Most likely they aren't 'testing' security to determine a rating. They are probably looking at architecture, design, rigorousness of developement process, and source code (if available). I imagine they see having the source code available as a negative for Linux simply because it gives would be attackers much more information about the system than is otherwise available. Combine that with the fact that the Open Source process isn't as complete as it could be and it's not at all suprising it recieved the rating that it did.

Re:n/t (4, Insightful)

thermian (1267986) | more than 5 years ago | (#25808519)

I imagine they see having the source code available as a negative for Linux simply because it gives would be attackers much more information about the system than is otherwise available.

That theory is one touted by commercial OS vendors, and its been thoroughly disproved. Availability or otherwise of source code has no effect on the hardness of your OS. If anything having it available is even safer, because its a heck of a lot easier for people to point at a problem bit of code and say 'fix that bit now'.

What causes the problem is non rigorous OS design. Hiding the source won't help you protect your clients from a design flaw which allows them to be attacked.

The OS in question here however is most likely quite rigorously designed, and won't have a lot of the bloat that causes desktop OSs so many problems.

Re:n/t (1)

snowraver1 (1052510) | more than 5 years ago | (#25808971)

Here is an example where the source code has led to a "hack" [slashdot.org]

If I remember the details correctly, they looked at the TCP stack for the linux kernel and found a section that was essentially labeled "This code is to catch errors. This code should never run", or something like that. They figured out how to make that code run (along with some other magic), and the rest is history.

The source code allowed the attacker to identify the issue, as well as find out how to execute it. When you are writing a program with millions of lines of code, there WILL be an error/hole somewhere. Both open source and closed source have holes, but open source provides you with the source code to explore as well.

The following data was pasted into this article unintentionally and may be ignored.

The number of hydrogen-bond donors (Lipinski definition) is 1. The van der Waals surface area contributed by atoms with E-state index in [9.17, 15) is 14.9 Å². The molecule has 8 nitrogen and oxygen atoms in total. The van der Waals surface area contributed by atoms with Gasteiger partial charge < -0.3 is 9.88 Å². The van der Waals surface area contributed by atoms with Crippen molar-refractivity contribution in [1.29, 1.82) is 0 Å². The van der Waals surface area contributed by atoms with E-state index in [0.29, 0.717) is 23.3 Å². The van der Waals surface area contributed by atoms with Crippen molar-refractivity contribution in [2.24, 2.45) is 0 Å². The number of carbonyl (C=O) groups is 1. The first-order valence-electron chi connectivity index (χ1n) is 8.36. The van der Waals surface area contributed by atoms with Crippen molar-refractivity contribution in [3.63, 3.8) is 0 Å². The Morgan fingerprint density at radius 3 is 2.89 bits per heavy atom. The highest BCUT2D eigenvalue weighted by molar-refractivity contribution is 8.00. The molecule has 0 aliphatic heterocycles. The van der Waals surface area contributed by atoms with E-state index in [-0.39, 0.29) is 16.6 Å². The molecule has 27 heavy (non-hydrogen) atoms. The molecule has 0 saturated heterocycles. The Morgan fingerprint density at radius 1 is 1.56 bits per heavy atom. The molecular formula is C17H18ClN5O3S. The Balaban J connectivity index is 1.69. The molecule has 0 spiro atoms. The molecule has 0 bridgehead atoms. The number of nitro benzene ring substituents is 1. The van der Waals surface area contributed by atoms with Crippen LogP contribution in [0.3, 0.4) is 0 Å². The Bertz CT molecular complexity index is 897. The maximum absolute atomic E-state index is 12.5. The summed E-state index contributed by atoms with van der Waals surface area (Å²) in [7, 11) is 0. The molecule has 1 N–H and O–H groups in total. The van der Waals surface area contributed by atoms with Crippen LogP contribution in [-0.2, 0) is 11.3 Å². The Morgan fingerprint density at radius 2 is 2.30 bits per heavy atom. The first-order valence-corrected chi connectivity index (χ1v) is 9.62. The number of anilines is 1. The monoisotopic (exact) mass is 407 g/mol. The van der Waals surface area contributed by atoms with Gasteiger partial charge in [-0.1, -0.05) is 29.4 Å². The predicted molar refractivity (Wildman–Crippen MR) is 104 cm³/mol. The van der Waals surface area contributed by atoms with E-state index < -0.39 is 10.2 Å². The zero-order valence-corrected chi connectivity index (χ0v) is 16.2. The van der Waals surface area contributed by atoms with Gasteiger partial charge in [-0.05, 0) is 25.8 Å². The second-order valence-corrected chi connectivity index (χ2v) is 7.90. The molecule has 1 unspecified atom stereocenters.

Re:n/t (1)

Drawkcab (550036) | more than 5 years ago | (#25808661)

The source code in this case is available both to the NSA testers trying to hack it as well as to customers. "Security through obscurity" isn't good enough to get that level of EAL certification. It requires going through each line of code and proving that its secure, even to someone who knows exactly how it works. It would be theoretically possible to do it with open source, but it would require an extreme degree of organization and discipline compared to normal open source projects.

Re:n/t (1)

powerlord (28156) | more than 5 years ago | (#25808957)

Not to mention that the "certification" only applies to a specific configuration.

The best way to do something like this is to essentially take a "frozen" fork from an existing distro, pair it down to bare essentials (and what does that mean?), and then start on the mother of all code reviews.

Even if you got a sample paired down distro organized, you'd now have to Document it, and then turn it over and pay for testing (two things that the OSS community is usually poorer at than their Commercial brethren).

Re:n/t (5, Interesting)

betterunixthanunix (980855) | more than 5 years ago | (#25808769)

Actually, the security of a system should not depend on hiding the operating details of the system. The EAL levels are based on things like audit logs, privilege separation, the ability to kick a user off the system and kill all their processes, etc. The availability of the source is neither a positive nor a negative on EAL ratings.

Re:n/t (0, Offtopic)

hagardtroll (562208) | more than 5 years ago | (#25808445)